Automated theorem provers are tools that determine, automatically or with human assistance, the validity of formulas in a given logic. This course will focus on hot topics in automated theorem proving and automated deduction techniques, with an eye on how to use automated theorem provers, automated deduction techniques, program analysis techniques, or a combination of these, to prove useful properties of software systems. The course will cover various theorem provers, theorem-proving techniques, and program-analysis techniques, with a focus on what properties and/or limitations of these theorem provers and techniques make them appropriate or inappropriate for certain tasks. More broadly, the course will be concerned with how we can automatically reason about software systems, and how automated theorem proving techniques fit into this bigger picture.

The format of the course will be a combination of lectures, discussions, and student presentations. The course will be available in three options:

- a low-credit option (1 credit), where you will only have to attend
class, and participate in discussions. This will be graded S/U.

- a medium-credit option (2 credits), where you will also have to
read the papers, and write short paper reviews. This will be graded
S/U.

- a high-credit option (4 credits), where you will also work on a course project. The course project will involve using a theorem prover to automatically prove certain properties of a system or part of a system that you are interested in. For example, you could use a theorem prover to prove properties of network protocols, of security policies, of rule based systems, of database components, or of operating system components. The goal of the project is not to reproduce previous work, or to closely mimic previous work, but rather to try something new, and explore the issues that arise in doing so. The high-credit option will be graded with a letter grade.

Automated theorem provers have been around since the 60s and they have been put to use in many applications. They have been used to solve open problems in mathematics, but more importantly for our purposes, they have been used to prove interesting properties about real-world systems, properties that would have been hard, difficult or tedious to prove by hand. For example, automated theorem provers have been used to verify microprocessors, communication protocols, concurrent algorithms, and various properties of software systems.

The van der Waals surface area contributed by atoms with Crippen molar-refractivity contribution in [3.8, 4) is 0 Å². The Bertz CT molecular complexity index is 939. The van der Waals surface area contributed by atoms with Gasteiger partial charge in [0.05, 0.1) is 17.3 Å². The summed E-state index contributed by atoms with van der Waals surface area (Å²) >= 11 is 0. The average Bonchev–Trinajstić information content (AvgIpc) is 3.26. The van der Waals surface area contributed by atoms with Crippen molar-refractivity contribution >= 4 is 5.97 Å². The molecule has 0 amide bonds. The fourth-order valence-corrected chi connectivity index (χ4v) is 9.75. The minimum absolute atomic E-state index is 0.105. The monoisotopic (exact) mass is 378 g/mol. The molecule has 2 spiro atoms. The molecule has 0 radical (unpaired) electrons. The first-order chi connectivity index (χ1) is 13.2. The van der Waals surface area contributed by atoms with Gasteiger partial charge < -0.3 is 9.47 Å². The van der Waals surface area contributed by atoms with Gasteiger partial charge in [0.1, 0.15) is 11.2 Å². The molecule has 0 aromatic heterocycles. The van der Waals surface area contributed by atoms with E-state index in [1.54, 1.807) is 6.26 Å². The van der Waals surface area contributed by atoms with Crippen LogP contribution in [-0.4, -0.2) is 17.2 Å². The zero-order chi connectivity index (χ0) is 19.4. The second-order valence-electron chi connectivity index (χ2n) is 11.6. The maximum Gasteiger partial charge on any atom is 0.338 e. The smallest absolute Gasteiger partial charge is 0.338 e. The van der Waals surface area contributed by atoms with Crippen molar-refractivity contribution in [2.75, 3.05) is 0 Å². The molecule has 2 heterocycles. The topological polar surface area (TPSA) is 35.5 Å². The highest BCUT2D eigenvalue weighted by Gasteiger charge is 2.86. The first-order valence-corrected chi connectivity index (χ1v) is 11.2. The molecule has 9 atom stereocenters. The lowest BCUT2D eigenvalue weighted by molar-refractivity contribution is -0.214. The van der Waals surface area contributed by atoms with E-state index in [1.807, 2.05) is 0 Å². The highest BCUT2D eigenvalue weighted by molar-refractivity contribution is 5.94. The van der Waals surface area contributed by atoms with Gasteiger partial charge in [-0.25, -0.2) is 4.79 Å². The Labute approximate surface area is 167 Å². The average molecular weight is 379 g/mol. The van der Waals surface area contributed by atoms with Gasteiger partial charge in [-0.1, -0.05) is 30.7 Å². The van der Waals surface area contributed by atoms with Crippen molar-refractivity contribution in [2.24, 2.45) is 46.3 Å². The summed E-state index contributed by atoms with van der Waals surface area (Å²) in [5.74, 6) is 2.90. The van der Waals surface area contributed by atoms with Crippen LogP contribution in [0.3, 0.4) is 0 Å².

In this course, we will explore the area of automated theorem proving, with an eye towards using them for practical purposes. We will look at recent novel uses of theorem provers in the research literature, and try to understand the key insights that made them succeed. We will also learn how to go about solving a problem with a theorem prover. In particular, some of the questions we will explore include: How should a given problem be encoded in formal logic, so that a theorem prover can understand it? What theorem provers, theorem-proving techniques, or program-analysis techniques would be a good match for a given problem? How can one engineer proofs so that the theorem prover will be able to perform them automatically? How can one use failed proof attempts productively?

To answer these questions, we will learn about various theorem provers and various theorem-proving and program-analysis techniques, focusing on comparing them to one another, and understanding how their limitations affect their applicability. At the same time, learning about theorem proving techniques will allow us to understand how these techniques can be applied outside of the domain of theorem proving, in the broader context of reasoning about software systems.

Course topics are flexible, but a tentative list would include:- Interesting and novel uses of theorem provers, automated deduction techniques, or program analysis techniques
- Logics and formal encodings of problems
- Basic search strategies:
- searching in the proof space domain
- searching in the semantic domain
- tactics and tacticals

- Handling various aspects of first-order logic automatically, for
example:
- quantifiers
- equality
- recursion

- Decidability and decision procedures
- decidable subsets of first-order logic
- communication between decision procedures
- communication between the theorem prover and decision procedures

- Counter-examples
- using counter-examples productively
- counter-example driven refinement

The course project will allow you to get some hands-on experience with some theorem provers. There will be two parts to the project:

- A mini-project, due about 3 weeks into the class. In this part, you
will be given a very simple problem, and you will encode this
problem in various theorem provers. The goal of this part will be
to gain familiarity with several theorem provers, and to understand
the various tradeoffs between these theorem provers.

- The project per se, in which you will use a theorem prover to prove some properties of a system or part of the system. A project proposal will be due a few weeks into the class, and there will be several milestones along the way, to make sure that you are making good progress. A project report will be due at the end of the quarter.